Finally the perspective shift. One of the biggest issues with time is that some people pack their lives so full they’re late for things on a regular basis whether doctor’s appointments or scheduled phone calls or picking kids up from school. The way I recently heard it discussed is that not being on time for appointments is indicative of a lack of respect for the individual or group you’re meeting. You’re saying that your time is more valuable than theirs, that they really don’t matter, that they should just rearrange their life to fit yours. If you agreed to a time you should do your absolute best to be on time, even if that means leaving earlier than the GPS tells you that you really need to leave.

We’re one month into the new year, how are you managing your time? Are you further behind than you were this time last year or do you feel as though you’re getting a decent grasp on getting ahead this year?

Time and Priorities

Today I’m thinking about time.  I know that some of us struggle with prioritizing and fitting in what’s important. Often it feels like we have so many demands on our time that we don’t know how to get it all done in the time we’ve got.  As a business owner you’ve got tons of demands on your time and it may be frustrating or overwhelming for you to try and get everything done in the time given and in the best way possible.  But the worst thing you can do is to give up or de-prioritize things that really should be priorities.

Let’s start by talking about what’s important and should be prioritized.  The most obvious would be things that no one else can do or that need your approval to move forward.  Yes, delegation is great and necessary but there are certain things that just can’t be done without a say-so from you, the boss.  Ignoring it or hoping the assigned individual will take care of it will eventually result in your team letting things slide or things not getting done, no matter how great your team is.

The next step to choosing what to prioritize has to do with whether or not it’s something that affects others. Without people your business can’t be very successful, it’s that simple. So if the needs of the people aren’t being addressed, expect failure, not success.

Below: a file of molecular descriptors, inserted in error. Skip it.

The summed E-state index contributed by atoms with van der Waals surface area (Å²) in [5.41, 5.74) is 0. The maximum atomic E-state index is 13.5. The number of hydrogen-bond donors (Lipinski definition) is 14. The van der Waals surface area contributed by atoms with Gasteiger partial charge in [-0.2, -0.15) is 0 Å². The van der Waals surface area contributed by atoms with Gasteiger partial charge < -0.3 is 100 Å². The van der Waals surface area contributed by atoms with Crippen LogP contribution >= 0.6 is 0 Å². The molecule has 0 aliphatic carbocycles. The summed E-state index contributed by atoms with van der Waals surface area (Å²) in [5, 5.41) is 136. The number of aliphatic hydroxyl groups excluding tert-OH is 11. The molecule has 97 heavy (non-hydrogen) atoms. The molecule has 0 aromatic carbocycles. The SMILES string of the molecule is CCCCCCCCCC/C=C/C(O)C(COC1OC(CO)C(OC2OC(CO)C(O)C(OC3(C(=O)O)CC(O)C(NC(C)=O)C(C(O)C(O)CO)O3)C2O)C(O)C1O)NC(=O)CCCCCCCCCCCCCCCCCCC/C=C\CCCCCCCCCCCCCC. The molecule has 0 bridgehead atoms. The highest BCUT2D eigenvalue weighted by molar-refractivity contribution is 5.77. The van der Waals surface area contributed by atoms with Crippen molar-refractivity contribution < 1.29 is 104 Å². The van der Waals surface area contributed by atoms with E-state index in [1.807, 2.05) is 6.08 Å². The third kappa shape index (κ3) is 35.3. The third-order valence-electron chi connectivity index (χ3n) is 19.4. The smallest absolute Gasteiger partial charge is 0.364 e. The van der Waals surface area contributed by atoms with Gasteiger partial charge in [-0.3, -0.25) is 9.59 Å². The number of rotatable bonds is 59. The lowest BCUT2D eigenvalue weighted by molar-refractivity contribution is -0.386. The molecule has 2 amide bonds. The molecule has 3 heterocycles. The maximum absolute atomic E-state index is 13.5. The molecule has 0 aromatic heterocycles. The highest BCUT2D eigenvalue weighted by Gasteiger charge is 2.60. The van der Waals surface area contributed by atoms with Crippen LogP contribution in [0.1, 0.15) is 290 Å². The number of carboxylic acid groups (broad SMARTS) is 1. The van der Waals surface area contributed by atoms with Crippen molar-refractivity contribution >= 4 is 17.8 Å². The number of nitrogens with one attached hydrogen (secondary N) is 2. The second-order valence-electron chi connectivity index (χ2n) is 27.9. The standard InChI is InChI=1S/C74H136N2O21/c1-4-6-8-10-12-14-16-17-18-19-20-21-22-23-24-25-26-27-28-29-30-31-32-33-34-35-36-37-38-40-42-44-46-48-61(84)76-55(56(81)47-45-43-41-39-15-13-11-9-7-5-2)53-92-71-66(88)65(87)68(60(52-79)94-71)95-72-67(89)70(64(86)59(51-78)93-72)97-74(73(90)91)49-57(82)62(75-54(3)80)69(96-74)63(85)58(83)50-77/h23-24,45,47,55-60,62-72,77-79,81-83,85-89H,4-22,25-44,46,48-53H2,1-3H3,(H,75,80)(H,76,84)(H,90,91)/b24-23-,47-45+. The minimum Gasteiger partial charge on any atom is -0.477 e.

The third question is how high of a priority the need is.  If it’s a high priority, and especially something no one but you can do, it should be done sooner rather than later. The thing to remember though is that everything needs to be addressed at some point in time, so it’s not a good idea to just do the highest priority items and nothing else because everything becomes highest priority at some point in time, and it’s a lot easier to get things done when they’re not on fire (literally or figuratively).

But to get things done you have to spend time on them.  One of the biggest issues with priorities is response time.  Some companies can manage super quick responses to customer questions and issues, it’s great if you can.  However, not everyone has the resources or availability to provide almost instant responses.  My rule of thumb is that all queries should be addressed within 24 hours.  Even better would be to respond when you get to work and then again when you leave work.  That way you start and end your day with a clean slate.  For the weekends or days you don’t have set hours I would definitely follow the 24 hour rule.

Finally, assign and spend a portion of your day every day handling both highest priority and lower priority items.  Having the time scheduled in will help you feel less stress and get more done, too.

What do you need to prioritize or spend time on in your business?